Students and staff at Rutgers University are in mourning after the sudden deaths of two of their own.
19-year-old Caitlyn Kovacs was taken to Robert Wood Johnson University Hospital after she appeared to be “in distress” at a party at the Delta Kappa Epsilon house early Sunday morning. She was pronounced dead at 3:19 a.m.
Although an official cause of death is yet to be determined, alcohol is believed to have played a part after police reports indicated that Kovacs drank too much at the gathering.
“We are deeply saddened to report the passing of Caitlyn Kovacs,” said Rutgers President Robert Barchi in a statement. “Her passing over the weekend is a tragic loss to her family, her friends, and the entire Rutgers community.
“I know this is a difficult time for everyone. We are offering grief counseling at two locations today at 7 pm. Staff will be available for counseling at the Student Activities Center and in the College Avenue Student Center. Our counselors can provide support services, understanding, and assistance to help anyone in the student body better cope with this situation.”
We are deeply saddened to report the passing of soph. Caitlyn Kovacs. Counseling is available at 7 p.m. at SAC and CASC. Call 848-932-7884.
— Rutgers University (@RutgersU) September 21, 2014
Kovacs graduated from South Brunswick High School in 2013 and was studying animal science at Rutgers’ School of Environmental and Biological Sciences.
“‘She was always involved in planning pep rallies and the powder puff games and stuff like that,” Aaron Laserna, friend of Kovac, told reporters. ”She had a lot of energy and always had a smile on her face. She was always happy and fun to be around. I can’t believe she’s gone.”
I'm so much shock right now… I can't believe this, I graduated with her…Rip to Caitlyn Kovacs?? you will be missed??
— Bryce Knoblock (@brycetaylor8) September 21, 2014
At this time no charges have been filed against Delta Kappa Epsilon or any of the 55 Rutgers members but the incident remains under investigation.
Doug Laphner, president of the Rutgers chapter of DKE, said in a statement, “On behalf of the International Fraternity of Delta Kappa Epsilon and the Brothers of our chapter at Rutgers University, we would like to extend our deepest condolences to the family and friends of Caitlyn Kovacs. We also wish to extend our sympathies to the students of Rutgers University as they endure this time of grief and misfortune. As the investigation of the incident is ongoing, Delta Kappa Epsilon is fully cooperating with local and county authorities.”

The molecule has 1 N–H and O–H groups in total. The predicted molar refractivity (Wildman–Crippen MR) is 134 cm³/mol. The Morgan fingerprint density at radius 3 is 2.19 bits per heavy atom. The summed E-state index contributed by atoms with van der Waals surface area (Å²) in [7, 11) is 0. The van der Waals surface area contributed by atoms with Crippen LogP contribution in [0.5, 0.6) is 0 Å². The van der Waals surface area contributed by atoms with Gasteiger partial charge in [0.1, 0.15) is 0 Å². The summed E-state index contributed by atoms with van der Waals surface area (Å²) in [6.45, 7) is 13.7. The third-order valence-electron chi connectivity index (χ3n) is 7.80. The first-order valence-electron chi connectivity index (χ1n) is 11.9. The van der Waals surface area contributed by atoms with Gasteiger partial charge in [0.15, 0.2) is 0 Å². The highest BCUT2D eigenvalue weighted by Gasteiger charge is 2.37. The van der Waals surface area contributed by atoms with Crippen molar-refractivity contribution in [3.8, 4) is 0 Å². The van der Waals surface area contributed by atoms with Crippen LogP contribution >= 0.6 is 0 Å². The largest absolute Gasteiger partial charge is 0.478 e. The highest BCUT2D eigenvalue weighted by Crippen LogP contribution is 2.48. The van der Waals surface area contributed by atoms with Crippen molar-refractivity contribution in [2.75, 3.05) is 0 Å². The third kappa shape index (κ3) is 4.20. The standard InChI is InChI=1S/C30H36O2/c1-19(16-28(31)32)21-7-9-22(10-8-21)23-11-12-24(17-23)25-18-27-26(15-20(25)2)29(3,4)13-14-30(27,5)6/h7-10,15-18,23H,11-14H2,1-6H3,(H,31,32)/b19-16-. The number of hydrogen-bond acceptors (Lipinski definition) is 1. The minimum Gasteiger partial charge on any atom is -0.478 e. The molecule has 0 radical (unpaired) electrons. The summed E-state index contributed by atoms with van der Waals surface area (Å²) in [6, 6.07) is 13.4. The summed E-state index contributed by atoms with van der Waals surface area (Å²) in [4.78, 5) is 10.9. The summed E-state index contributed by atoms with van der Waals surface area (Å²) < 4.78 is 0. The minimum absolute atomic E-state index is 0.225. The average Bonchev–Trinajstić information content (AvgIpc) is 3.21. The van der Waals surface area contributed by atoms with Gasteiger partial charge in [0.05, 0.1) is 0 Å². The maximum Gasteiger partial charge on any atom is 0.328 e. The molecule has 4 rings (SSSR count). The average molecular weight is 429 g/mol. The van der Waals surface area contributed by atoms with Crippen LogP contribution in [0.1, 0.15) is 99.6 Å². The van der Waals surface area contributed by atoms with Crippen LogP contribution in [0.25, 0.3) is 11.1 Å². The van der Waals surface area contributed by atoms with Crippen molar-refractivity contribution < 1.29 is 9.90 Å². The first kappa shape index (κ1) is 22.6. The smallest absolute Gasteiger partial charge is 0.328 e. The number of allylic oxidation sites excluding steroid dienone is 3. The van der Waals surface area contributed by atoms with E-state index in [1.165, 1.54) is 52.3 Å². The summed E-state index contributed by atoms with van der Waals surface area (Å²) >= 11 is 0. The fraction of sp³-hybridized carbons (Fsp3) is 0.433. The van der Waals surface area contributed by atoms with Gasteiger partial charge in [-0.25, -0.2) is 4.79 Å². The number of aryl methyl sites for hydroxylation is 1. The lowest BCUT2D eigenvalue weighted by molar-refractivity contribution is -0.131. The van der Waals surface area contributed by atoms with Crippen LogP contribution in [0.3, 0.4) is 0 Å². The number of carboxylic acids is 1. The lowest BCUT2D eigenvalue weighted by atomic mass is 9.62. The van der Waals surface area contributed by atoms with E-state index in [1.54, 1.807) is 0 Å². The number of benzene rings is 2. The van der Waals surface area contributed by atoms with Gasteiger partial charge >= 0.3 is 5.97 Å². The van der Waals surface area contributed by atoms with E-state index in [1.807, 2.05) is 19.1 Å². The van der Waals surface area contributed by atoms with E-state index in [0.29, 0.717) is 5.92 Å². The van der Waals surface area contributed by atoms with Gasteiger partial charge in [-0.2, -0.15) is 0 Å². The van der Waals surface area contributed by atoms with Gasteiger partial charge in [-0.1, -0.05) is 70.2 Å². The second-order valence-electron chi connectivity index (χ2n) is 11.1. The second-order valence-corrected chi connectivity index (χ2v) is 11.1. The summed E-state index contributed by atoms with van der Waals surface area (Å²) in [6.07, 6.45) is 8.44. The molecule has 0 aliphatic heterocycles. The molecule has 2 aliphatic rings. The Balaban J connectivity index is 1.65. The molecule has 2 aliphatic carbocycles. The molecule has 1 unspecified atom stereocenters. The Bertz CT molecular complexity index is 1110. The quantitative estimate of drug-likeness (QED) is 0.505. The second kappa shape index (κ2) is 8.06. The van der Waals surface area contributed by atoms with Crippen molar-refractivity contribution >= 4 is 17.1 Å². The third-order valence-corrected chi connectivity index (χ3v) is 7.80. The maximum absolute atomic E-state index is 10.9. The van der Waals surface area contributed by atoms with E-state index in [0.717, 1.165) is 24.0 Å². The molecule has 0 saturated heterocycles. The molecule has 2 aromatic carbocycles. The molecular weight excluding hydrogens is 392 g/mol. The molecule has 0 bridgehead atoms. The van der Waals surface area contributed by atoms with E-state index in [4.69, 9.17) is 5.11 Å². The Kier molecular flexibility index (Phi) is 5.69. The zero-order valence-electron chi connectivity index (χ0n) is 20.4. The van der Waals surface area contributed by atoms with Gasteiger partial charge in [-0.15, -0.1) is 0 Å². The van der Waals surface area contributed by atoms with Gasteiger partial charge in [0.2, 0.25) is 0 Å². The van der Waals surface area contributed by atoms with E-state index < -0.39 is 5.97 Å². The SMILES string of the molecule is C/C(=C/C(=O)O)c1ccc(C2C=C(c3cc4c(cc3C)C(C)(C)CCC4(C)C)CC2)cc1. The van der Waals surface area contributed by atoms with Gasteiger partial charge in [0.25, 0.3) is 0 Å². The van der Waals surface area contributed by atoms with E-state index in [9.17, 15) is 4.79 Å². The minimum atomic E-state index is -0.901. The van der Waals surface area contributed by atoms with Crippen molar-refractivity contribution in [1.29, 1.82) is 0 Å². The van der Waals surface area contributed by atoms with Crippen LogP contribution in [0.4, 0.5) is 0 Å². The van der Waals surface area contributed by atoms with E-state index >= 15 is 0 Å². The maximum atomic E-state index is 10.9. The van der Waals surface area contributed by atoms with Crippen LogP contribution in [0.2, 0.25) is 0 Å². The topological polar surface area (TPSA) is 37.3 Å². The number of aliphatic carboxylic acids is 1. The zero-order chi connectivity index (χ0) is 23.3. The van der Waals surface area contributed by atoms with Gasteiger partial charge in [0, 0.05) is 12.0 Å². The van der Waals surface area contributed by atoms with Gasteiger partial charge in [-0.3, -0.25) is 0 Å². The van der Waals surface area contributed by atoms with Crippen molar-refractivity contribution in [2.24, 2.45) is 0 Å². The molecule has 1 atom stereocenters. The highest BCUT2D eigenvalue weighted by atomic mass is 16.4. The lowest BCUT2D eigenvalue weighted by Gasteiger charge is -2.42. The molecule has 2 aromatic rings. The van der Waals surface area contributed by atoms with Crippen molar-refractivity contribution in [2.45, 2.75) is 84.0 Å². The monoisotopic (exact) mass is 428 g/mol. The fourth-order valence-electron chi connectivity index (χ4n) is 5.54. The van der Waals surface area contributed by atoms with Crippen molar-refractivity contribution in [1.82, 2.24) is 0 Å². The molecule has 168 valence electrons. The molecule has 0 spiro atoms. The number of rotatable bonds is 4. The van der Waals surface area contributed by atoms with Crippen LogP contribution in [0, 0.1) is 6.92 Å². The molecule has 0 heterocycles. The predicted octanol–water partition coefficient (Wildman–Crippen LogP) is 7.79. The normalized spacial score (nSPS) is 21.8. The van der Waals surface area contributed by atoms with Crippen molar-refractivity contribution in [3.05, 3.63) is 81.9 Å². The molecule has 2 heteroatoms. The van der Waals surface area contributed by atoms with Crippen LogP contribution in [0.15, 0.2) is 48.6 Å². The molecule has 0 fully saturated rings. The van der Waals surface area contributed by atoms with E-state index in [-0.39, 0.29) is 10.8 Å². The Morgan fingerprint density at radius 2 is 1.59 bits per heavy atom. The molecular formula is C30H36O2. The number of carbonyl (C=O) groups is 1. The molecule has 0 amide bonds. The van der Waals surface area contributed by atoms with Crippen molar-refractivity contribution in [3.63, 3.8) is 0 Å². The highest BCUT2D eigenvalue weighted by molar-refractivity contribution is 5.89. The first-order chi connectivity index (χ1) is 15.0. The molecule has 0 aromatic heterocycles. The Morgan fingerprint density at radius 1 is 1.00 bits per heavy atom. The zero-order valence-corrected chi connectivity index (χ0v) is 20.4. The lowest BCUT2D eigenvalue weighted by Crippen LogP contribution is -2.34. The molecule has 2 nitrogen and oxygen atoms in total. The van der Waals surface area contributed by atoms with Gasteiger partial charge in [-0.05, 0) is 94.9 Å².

This wouldn’t be the first time that a chapter in this fraternity has faced controversy. In 2011, the DKE chapter at Yale was banned from conducting fraternity activities on campus, including recruiting, after a pledge event that included sexually-explicit chanting.
Sadly, almost immediately after the death of Kovacs, Rutgers lost another student.
22-year-old Darsh Patel was hiking when he was attacked and killed by a black bear in Apshawa Preserve.
Officials said that the 300-pound male was likely looking for food and was circling the victim’s body when sheriff officers and wildlife officials killed it.
“This is a rare occurrence,” West Milford police Chief Timothy Storbeck said.
Patel was a senior information technology and informatics major at Rutgers University.
RIP to both Caitlyn Kovacs and Darsh Patel.. A devastating weekend for the Rutgers community. My deepest condolences for both families ❤️
— Hannah Wilkins (@_hannahwilkins) September 22, 2014